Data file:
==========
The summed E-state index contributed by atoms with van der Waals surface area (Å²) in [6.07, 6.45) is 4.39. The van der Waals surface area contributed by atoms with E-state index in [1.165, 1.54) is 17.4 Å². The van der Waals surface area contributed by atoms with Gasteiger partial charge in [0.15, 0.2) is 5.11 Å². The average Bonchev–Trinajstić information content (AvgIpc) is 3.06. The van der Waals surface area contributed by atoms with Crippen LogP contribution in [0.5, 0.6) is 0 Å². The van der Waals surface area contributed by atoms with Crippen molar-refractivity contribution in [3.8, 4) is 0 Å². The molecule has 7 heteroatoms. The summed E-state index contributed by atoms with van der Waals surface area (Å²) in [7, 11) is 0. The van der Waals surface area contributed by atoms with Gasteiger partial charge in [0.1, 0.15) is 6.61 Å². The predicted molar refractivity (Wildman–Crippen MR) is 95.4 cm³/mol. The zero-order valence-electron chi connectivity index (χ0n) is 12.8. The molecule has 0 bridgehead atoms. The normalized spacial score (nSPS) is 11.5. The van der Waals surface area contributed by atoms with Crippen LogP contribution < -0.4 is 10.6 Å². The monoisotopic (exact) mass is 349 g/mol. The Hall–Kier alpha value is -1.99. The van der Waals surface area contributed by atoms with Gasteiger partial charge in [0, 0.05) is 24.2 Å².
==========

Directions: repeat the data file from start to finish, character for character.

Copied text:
The summed E-state index contributed by atoms with van der Waals surface area (Å²) in [6.07, 6.45) is 4.39. The van der Waals surface area contributed by atoms with E-state index in [1.165, 1.54) is 17.4 Å². The van der Waals surface area contributed by atoms with Gasteiger partial charge in [0.15, 0.2) is 5.11 Å². The average Bonchev–Trinajstić information content (AvgIpc) is 3.06. The van der Waals surface area contributed by atoms with Crippen LogP contribution in [0.5, 0.6) is 0 Å². The van der Waals surface area contributed by atoms with Crippen molar-refractivity contribution in [3.8, 4) is 0 Å². The molecule has 7 heteroatoms. The summed E-state index contributed by atoms with van der Waals surface area (Å²) in [7, 11) is 0. The van der Waals surface area contributed by atoms with Gasteiger partial charge in [0.1, 0.15) is 6.61 Å². The predicted molar refractivity (Wildman–Crippen MR) is 95.4 cm³/mol. The zero-order valence-electron chi connectivity index (χ0n) is 12.8. The molecule has 0 bridgehead atoms. The normalized spacial score (nSPS) is 11.5. The van der Waals surface area contributed by atoms with Crippen LogP contribution < -0.4 is 10.6 Å². The monoisotopic (exact) mass is 349 g/mol. The Hall–Kier alpha value is -1.99. The van der Waals surface area contributed by atoms with Gasteiger partial charge in [0, 0.05) is 24.2 Å².